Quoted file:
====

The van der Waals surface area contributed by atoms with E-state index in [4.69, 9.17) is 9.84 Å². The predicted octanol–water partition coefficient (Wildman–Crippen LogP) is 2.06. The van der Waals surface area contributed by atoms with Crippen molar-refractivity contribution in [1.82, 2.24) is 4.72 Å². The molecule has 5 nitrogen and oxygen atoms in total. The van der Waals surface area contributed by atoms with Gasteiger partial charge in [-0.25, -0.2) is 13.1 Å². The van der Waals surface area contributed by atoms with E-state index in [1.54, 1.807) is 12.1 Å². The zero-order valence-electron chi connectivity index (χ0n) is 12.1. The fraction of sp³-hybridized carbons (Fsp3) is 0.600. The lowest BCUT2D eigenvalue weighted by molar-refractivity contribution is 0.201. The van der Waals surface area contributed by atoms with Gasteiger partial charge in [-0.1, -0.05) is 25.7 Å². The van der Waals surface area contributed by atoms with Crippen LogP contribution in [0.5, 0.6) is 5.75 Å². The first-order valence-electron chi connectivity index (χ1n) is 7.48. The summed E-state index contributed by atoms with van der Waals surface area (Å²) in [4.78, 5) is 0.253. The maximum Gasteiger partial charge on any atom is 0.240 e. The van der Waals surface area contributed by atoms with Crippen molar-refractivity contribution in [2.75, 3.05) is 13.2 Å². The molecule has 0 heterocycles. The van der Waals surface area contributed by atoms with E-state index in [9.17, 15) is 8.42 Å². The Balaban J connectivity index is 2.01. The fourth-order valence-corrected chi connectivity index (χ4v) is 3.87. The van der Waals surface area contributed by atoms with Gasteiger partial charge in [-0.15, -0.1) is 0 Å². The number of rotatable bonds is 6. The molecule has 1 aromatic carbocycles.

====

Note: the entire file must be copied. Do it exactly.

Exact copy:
The van der Waals surface area contributed by atoms with E-state index in [4.69, 9.17) is 9.84 Å². The predicted octanol–water partition coefficient (Wildman–Crippen LogP) is 2.06. The van der Waals surface area contributed by atoms with Crippen molar-refractivity contribution in [1.82, 2.24) is 4.72 Å². The molecule has 5 nitrogen and oxygen atoms in total. The van der Waals surface area contributed by atoms with Gasteiger partial charge in [-0.25, -0.2) is 13.1 Å². The van der Waals surface area contributed by atoms with E-state index in [1.54, 1.807) is 12.1 Å². The zero-order valence-electron chi connectivity index (χ0n) is 12.1. The fraction of sp³-hybridized carbons (Fsp3) is 0.600. The lowest BCUT2D eigenvalue weighted by molar-refractivity contribution is 0.201. The van der Waals surface area contributed by atoms with Gasteiger partial charge in [-0.1, -0.05) is 25.7 Å². The van der Waals surface area contributed by atoms with Crippen LogP contribution in [0.5, 0.6) is 5.75 Å². The first-order valence-electron chi connectivity index (χ1n) is 7.48. The summed E-state index contributed by atoms with van der Waals surface area (Å²) in [4.78, 5) is 0.253. The maximum Gasteiger partial charge on any atom is 0.240 e. The van der Waals surface area contributed by atoms with Crippen molar-refractivity contribution in [2.75, 3.05) is 13.2 Å². The molecule has 0 heterocycles. The van der Waals surface area contributed by atoms with E-state index in [9.17, 15) is 8.42 Å². The Balaban J connectivity index is 2.01. The fourth-order valence-corrected chi connectivity index (χ4v) is 3.87. The van der Waals surface area contributed by atoms with Gasteiger partial charge in [-0.15, -0.1) is 0 Å². The number of rotatable bonds is 6. The molecule has 1 aromatic carbocycles.